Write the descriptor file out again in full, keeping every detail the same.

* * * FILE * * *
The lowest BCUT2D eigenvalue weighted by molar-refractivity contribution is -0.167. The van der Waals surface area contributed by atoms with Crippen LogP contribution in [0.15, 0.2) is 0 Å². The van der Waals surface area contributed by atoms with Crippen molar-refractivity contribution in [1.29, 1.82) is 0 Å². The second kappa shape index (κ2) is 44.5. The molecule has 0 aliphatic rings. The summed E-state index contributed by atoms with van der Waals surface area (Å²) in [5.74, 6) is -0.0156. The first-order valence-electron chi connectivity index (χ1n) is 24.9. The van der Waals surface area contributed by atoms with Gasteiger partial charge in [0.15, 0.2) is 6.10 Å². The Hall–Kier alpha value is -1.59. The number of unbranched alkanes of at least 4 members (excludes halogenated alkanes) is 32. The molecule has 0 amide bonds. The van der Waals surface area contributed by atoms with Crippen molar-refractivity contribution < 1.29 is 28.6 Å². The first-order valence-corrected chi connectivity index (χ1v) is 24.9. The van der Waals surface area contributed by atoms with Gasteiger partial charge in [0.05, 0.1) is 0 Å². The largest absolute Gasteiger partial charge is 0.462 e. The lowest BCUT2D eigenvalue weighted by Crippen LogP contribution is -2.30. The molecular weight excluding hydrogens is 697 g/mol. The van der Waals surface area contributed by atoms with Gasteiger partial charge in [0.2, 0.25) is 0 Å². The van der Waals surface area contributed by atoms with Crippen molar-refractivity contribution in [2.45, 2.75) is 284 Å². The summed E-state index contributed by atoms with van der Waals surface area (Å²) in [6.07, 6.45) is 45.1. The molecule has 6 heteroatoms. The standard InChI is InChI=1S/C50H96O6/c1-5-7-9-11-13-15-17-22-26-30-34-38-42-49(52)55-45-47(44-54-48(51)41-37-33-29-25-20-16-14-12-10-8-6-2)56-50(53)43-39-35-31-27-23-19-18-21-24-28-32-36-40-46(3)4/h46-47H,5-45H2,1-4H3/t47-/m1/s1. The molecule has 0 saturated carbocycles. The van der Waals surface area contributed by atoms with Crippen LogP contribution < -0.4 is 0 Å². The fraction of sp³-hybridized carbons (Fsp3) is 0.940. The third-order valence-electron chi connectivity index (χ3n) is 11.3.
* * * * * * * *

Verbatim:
The lowest BCUT2D eigenvalue weighted by molar-refractivity contribution is -0.167. The van der Waals surface area contributed by atoms with Crippen LogP contribution in [0.15, 0.2) is 0 Å². The van der Waals surface area contributed by atoms with Crippen molar-refractivity contribution in [1.29, 1.82) is 0 Å². The second kappa shape index (κ2) is 44.5. The molecule has 0 aliphatic rings. The summed E-state index contributed by atoms with van der Waals surface area (Å²) in [5.74, 6) is -0.0156. The first-order valence-electron chi connectivity index (χ1n) is 24.9. The van der Waals surface area contributed by atoms with Gasteiger partial charge in [0.15, 0.2) is 6.10 Å². The Hall–Kier alpha value is -1.59. The number of unbranched alkanes of at least 4 members (excludes halogenated alkanes) is 32. The molecule has 0 amide bonds. The van der Waals surface area contributed by atoms with Crippen molar-refractivity contribution < 1.29 is 28.6 Å². The first-order valence-corrected chi connectivity index (χ1v) is 24.9. The van der Waals surface area contributed by atoms with Gasteiger partial charge in [0.05, 0.1) is 0 Å². The largest absolute Gasteiger partial charge is 0.462 e. The lowest BCUT2D eigenvalue weighted by Crippen LogP contribution is -2.30. The molecular weight excluding hydrogens is 697 g/mol. The van der Waals surface area contributed by atoms with Gasteiger partial charge in [0.2, 0.25) is 0 Å². The van der Waals surface area contributed by atoms with Crippen molar-refractivity contribution in [2.45, 2.75) is 284 Å². The summed E-state index contributed by atoms with van der Waals surface area (Å²) in [6.07, 6.45) is 45.1. The molecule has 6 heteroatoms. The standard InChI is InChI=1S/C50H96O6/c1-5-7-9-11-13-15-17-22-26-30-34-38-42-49(52)55-45-47(44-54-48(51)41-37-33-29-25-20-16-14-12-10-8-6-2)56-50(53)43-39-35-31-27-23-19-18-21-24-28-32-36-40-46(3)4/h46-47H,5-45H2,1-4H3/t47-/m1/s1. The molecule has 0 saturated carbocycles. The van der Waals surface area contributed by atoms with Crippen LogP contribution < -0.4 is 0 Å². The fraction of sp³-hybridized carbons (Fsp3) is 0.940. The third-order valence-electron chi connectivity index (χ3n) is 11.3.